Huge Antarctic Glacier
Melting Fast - Trigger
Mass Ice Disintegration?
From Discovery Channel Online
A huge Antarctic glacier is beating a hasty retreat from the ocean, and its movement could trigger the disintegration of an expanse of ice the size of about half of the United States.
In the current issue of the journal Science, Eric Rignot, of NASA's Jet Propulsion Laboratory, reports that between 1992 and 1996, about three miles of the Pine Island Glacier on the West Antarctic Ice Sheet has melted -- disappearing at a more rapid rate than scientists had expected.
Such a rapid retreat could "theoretically" decompose the vast West Antarctic Ice Sheet eventually, says Rignot, raising sea levels and flooding low lying areas around the world.
Much of the glacier extends deep into relatively warm Pacific waters, making it particularly sensitive to temperature changes, according to oceanographer Stan Jacobs of Columbia University's Lamont Dogherty Earth Observatory.
But understanding ice in the Antarctic can be extremely puzzling. The more scientists learn about glaciers "the more we find they are behaving erratically, spasmodically, with different things happening in different parts and at different times," says Cha rles Bentley, a geologist at the University of Wisconsin-Madison.
Using the same technique as Rignot, Mark Stenoien reports in his just-completed doctoral dissertation at the University of Wisconsin-Madison that the upper 125 miles (200 kilometers) of the Pine Island Glacier is stable.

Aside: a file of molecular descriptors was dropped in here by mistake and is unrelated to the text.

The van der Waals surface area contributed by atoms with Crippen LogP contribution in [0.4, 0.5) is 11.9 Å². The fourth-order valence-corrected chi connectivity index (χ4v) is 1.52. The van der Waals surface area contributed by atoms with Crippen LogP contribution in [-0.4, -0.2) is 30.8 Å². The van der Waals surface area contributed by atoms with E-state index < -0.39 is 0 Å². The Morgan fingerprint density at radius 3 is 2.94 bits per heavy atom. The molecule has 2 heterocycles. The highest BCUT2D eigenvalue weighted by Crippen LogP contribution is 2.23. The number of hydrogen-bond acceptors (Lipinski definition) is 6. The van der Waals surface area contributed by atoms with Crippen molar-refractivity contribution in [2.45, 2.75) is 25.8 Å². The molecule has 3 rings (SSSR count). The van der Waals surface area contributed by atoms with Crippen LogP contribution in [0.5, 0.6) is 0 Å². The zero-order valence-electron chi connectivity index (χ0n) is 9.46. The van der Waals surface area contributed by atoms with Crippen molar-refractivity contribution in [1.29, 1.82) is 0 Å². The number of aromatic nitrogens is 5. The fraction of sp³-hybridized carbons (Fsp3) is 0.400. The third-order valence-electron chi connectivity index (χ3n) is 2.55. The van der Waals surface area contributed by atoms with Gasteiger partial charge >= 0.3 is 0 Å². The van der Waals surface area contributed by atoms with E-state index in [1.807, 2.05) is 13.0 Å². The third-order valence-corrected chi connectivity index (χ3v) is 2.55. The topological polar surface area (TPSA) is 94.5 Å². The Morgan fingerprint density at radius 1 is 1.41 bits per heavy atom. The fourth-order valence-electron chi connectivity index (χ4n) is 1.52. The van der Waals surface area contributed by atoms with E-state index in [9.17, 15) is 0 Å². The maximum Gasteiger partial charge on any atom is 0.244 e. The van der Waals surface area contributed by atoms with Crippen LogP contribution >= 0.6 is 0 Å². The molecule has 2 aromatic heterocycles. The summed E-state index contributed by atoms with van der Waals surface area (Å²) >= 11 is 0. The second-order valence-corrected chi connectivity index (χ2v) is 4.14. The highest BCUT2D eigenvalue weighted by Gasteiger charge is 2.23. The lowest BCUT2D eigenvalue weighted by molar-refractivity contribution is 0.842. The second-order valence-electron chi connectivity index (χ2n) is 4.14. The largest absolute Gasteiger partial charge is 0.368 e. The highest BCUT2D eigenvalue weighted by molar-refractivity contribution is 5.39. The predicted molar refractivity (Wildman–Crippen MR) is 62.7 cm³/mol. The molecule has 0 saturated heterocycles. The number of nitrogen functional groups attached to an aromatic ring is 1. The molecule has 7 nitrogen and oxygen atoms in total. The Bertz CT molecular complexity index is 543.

Large shelves of ice just north of Pine Island were not there 500 years ago, reports Eugene Domack, a marine geologist at Hamilton College.
What's more, the entire West Antarctic Ice Sheet has been receding for the past 10,000 years, according to NASA glaciologist Robert Bindschadler.
"In that 10,000 years it has lost twice its present volume. It has contributed 10 meters to sea level over 10,000 years," says Bindschadler.
Consequently, the meaning of the retreat of the Pine Island Glacier is not clear, says Rignot. He and others emphasize the recession has occurred over an extraordinarily short time -- four years -- so deciding if it's the result of human-caused climate ch ange or much more enduring geological and oceanographic phenomena is impossible right now.
More study is needed, he says. But "we have a blinking light," he notes -- an indication that something significant may be happening.
By Harvey Black, Discovery Channel Online News
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